Cloudcroft has much to offer

By Clyde Davis: Columnist

Last week in this column, I mentioned the town of Cloudcroft. In fact, the column itself was sent in from Cloudcroft.

This week, in keeping with the idea of summer trips that involve only an overnight or even a long day, I want to bring the focus back to that mountain resort town, which is less than four hours from our area.

It’s a bit unnerving, if you travel the long way via Alamogordo, to leave the desert basin and its 100-degree heat, climb 16 miles straight up, and experience a 30-degree drop in temperature. While our own temperatures have “only” been in the 90s, that may be one of the appealing reasons to head to the Sacramentos for a day or two, cool, dry and the possible drama of a sudden evening thunderstorm.

Camping and wilderness areas abound, with some of these happily reserved for tenters only. If you don’t have an RV and are not excited about tenting, numerous bed and breakfasts can be found, along with motels and the well-known Cloudcroft Lodge, built in the early 1900s and haunted by the 1920s-era ghost of the beautiful, doomed Rebekah, victim of her own beauty and a jealous lumberjack boyfriend.

By the way, if you do tent, remember you are in bear country.

Art is not, in the minds of most non-New Mexicans, synonymous with Cloudcroft. Generally that designation goes to Taos or Santa Fe. It may surprise you, then, to learn that Cloudcroft is the site of the foremost summer art workshops in New Mexico. This summer instructional series has been going on for 50 years, and ranges from colored pencil to pastels to woodcarving, which I will have the privilege of teaching in 2008. Prices for these week-long adult sessions range from around $350 to around $550, depending on the circumstances.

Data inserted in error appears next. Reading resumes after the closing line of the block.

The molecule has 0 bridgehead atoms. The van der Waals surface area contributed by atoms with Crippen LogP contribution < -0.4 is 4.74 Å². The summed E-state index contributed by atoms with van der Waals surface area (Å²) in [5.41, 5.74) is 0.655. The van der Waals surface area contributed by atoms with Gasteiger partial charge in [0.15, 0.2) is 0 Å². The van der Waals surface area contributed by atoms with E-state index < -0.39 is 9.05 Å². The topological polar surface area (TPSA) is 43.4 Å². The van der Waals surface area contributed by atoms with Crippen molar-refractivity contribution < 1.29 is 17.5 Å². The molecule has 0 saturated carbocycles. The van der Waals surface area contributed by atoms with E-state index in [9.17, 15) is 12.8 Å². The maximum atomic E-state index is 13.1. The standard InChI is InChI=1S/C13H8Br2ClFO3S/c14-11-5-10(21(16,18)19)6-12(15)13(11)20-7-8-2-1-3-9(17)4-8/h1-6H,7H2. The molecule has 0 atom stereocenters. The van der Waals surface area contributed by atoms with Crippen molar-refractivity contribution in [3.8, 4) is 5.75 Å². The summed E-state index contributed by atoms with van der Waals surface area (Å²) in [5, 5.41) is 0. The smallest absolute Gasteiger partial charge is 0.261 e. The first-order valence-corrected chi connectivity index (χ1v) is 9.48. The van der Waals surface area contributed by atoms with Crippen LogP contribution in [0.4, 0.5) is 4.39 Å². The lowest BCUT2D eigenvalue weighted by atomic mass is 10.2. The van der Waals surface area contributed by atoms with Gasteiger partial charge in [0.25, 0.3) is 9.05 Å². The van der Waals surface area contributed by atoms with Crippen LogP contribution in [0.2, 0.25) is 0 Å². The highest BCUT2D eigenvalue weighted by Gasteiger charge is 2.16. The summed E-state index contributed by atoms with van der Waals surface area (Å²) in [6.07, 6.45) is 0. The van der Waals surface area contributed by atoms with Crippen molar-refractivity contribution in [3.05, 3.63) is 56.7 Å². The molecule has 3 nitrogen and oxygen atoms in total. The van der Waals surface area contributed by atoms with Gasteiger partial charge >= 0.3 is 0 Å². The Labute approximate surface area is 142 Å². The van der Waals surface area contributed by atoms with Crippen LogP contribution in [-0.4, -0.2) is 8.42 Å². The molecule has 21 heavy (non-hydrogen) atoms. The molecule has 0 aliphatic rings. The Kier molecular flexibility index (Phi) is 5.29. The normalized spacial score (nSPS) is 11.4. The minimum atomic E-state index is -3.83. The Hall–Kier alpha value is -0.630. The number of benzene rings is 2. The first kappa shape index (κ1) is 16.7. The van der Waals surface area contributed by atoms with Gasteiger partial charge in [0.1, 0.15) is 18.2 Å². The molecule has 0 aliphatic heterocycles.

Instructors for the 2007 summer include well-known artists such as Randy Brodnax in ceramics, Robert Burridge in acrylics, Tom Darrah in oils, as well as Gary Greene in photography and Barbara Jenkins in colored pencil.

There’s little doubt that the exceptional quality of the outdoors in this mountain resort inspires the creativity of art students, and makes it possible to relax and focus. I mentioned that much of the surrounding area is protected, being National Forest land, so opportunities for hiking and backpacking, as well as simply picnics or relaxing rides, lie around every turn of the road.

Whether you are looking for a day trip or week-long campout, a haunted lodge and local stories, or the chance to learn art from competent instructors, Cloudcroft may find a welcome place on your to-do list this summer.